(Heraclitus) was called by the epithet ‘The Obscure.’ ” However, we can find nothing special in the fact that the thinker Heraclitus was called ‘The Obscure,’  since each thinker who truly is a thinker easily (and often) attains a reputation for ‘lack of clarity’ and ‘obscurity.’ The crowd happily agrees with this reputation, since they feel insulted in the face of whatever they do not immediately understand, and retaliate by describing the thinker as ‘unclear.’ Often this reputation for ‘lack of clarity’ (where, incidentally, thinkers are safest) also carries with it the suspicion that the thinkers themselves seek to portray their thoughts as ‘difficult’ and as ‘obscure’ as possible, in order that they may appear ‘mysterious’ and ‘important.’
(Schopenhauer, whose work was Nietzsche’s downfall, demonstrated that he is not a thinker through his self-indulgent rant concerning Schelling and Hegel and their lack of clarity. Nevertheless, we should give Schopenhauer his proper due as an accomplished novelist who, in the middle of the last century, imparted to the Germans only a pale notion of what ‘philosophy’ is.)
This widespread opinion concerning the thinking of the thinker—namely, that it deliberately sheaths itself in obscurity—has an old and famous example in the view that the Roman author Cicero voiced regarding Heraclitus ‘The Obscure.’ Since, to be sure, the Romans have notoriously grasped nothing beyond this from the thinking of the Greeks, the opinion of Cicero’s concerning Heraclitus is hardly surprising. Cicero believes 9 that Heraclitus has purposefully written so opaquely. The German thinker Hegel, who after all must have known something about the essential nature of a thinker, has already given the definitive reply to this opinion of Cicero’s in his Lectures on the History of Philosophy.10 Hegel there says that such intentionality (as Cicero has imputed to Heraclitus) would be very vapid indeed, were it true, but that it is in fact nothing but Cicero’s own vapidity that he forces upon Heraclitus. But then Hegel himself, immediately following the aforementioned remark, gives the following judgment concerning Heraclitus’s obscurity:  namely, that it is probably a consequence of the careless combining of words and unrefined language.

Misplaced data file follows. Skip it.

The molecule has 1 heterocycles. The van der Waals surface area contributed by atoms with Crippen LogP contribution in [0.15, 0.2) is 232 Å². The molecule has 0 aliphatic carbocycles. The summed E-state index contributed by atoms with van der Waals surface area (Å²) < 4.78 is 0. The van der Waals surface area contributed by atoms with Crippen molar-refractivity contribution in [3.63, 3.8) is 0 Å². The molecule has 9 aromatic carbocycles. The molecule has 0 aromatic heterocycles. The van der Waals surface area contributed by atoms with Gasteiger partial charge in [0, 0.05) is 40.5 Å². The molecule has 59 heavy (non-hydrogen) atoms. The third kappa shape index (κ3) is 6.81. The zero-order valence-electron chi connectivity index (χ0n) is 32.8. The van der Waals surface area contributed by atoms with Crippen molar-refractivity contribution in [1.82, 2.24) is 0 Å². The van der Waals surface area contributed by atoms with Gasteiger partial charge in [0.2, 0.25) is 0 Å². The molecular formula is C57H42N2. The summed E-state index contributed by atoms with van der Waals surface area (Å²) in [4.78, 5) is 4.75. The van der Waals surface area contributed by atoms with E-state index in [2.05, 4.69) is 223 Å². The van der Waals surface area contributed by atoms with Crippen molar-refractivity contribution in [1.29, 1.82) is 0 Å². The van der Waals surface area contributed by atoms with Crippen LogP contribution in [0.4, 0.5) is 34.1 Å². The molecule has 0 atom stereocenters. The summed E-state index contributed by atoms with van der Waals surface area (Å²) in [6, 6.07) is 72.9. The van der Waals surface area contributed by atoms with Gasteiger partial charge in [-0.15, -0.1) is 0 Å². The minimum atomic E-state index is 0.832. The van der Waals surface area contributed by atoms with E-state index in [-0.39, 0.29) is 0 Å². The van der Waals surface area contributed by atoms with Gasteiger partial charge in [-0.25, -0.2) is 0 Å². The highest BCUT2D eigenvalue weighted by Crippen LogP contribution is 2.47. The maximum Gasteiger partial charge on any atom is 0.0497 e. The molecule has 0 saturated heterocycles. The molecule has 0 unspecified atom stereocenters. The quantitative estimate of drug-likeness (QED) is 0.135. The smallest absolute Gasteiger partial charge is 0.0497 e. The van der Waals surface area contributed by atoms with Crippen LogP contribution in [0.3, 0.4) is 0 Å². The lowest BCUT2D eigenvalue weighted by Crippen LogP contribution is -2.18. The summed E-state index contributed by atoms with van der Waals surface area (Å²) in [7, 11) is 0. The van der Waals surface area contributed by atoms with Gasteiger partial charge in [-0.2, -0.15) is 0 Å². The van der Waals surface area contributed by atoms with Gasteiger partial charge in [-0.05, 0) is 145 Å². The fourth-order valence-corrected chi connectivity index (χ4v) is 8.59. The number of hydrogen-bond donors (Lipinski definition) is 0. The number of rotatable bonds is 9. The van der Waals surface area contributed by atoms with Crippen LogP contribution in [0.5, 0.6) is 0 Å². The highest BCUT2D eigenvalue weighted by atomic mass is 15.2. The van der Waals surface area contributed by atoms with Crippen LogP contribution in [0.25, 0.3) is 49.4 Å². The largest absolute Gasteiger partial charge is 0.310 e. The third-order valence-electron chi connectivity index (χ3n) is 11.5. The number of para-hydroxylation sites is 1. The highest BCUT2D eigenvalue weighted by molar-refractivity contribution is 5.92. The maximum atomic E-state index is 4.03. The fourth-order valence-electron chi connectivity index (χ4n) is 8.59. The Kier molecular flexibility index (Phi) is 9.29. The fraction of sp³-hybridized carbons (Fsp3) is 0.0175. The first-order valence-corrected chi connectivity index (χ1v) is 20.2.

We are tempted to reject this explanation of Hegel’s as being no less ‘vapid.’ However, we must keep in mind that Hegel in his time (i.e., the time of Goethe and Humboldt and classicism), but also in accordance with the Occidental tradition of the time, held the thinking and saying of Plato as the paradigm of classical Greek philosophy. However, at the same time, Hegel still placed Aristotle over Plato with regard to speculative power and profundity. Regarding Aristotle, Hegel says the following in the same lectures:11 “There is certainly a lack in Aristotle of Plato’s beautiful form, of his sweetness of language (the chatting) [one could almost say:
9 De Natura Deorum, I, 74..
10 Hegel, Sämtliche Werke (Glockner), XVII, 347..
11 Ibid., XVIII, 314.